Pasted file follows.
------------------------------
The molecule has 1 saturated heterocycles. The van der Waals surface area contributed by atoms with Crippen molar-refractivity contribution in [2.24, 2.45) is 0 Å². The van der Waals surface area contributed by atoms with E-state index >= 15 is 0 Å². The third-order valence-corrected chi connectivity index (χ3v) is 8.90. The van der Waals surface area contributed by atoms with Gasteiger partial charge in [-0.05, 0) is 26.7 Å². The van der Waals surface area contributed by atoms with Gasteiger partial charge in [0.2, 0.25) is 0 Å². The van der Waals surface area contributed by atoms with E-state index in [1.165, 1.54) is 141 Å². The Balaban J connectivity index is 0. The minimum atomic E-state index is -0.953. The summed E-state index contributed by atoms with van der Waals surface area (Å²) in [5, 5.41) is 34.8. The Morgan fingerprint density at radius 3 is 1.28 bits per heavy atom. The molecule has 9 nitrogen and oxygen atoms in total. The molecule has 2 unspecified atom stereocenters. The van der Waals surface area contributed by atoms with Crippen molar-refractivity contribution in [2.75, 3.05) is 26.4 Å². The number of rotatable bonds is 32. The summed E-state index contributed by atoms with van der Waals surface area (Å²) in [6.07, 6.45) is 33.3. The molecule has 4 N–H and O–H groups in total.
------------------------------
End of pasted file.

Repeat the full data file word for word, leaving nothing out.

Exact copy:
The molecule has 1 saturated heterocycles. The van der Waals surface area contributed by atoms with Crippen molar-refractivity contribution in [2.24, 2.45) is 0 Å². The van der Waals surface area contributed by atoms with E-state index >= 15 is 0 Å². The third-order valence-corrected chi connectivity index (χ3v) is 8.90. The van der Waals surface area contributed by atoms with Gasteiger partial charge in [-0.05, 0) is 26.7 Å². The van der Waals surface area contributed by atoms with Gasteiger partial charge in [0.2, 0.25) is 0 Å². The van der Waals surface area contributed by atoms with E-state index in [1.165, 1.54) is 141 Å². The Balaban J connectivity index is 0. The minimum atomic E-state index is -0.953. The summed E-state index contributed by atoms with van der Waals surface area (Å²) in [5, 5.41) is 34.8. The Morgan fingerprint density at radius 3 is 1.28 bits per heavy atom. The molecule has 9 nitrogen and oxygen atoms in total. The molecule has 2 unspecified atom stereocenters. The van der Waals surface area contributed by atoms with Crippen molar-refractivity contribution in [2.75, 3.05) is 26.4 Å². The number of rotatable bonds is 32. The summed E-state index contributed by atoms with van der Waals surface area (Å²) in [6.07, 6.45) is 33.3. The molecule has 4 N–H and O–H groups in total.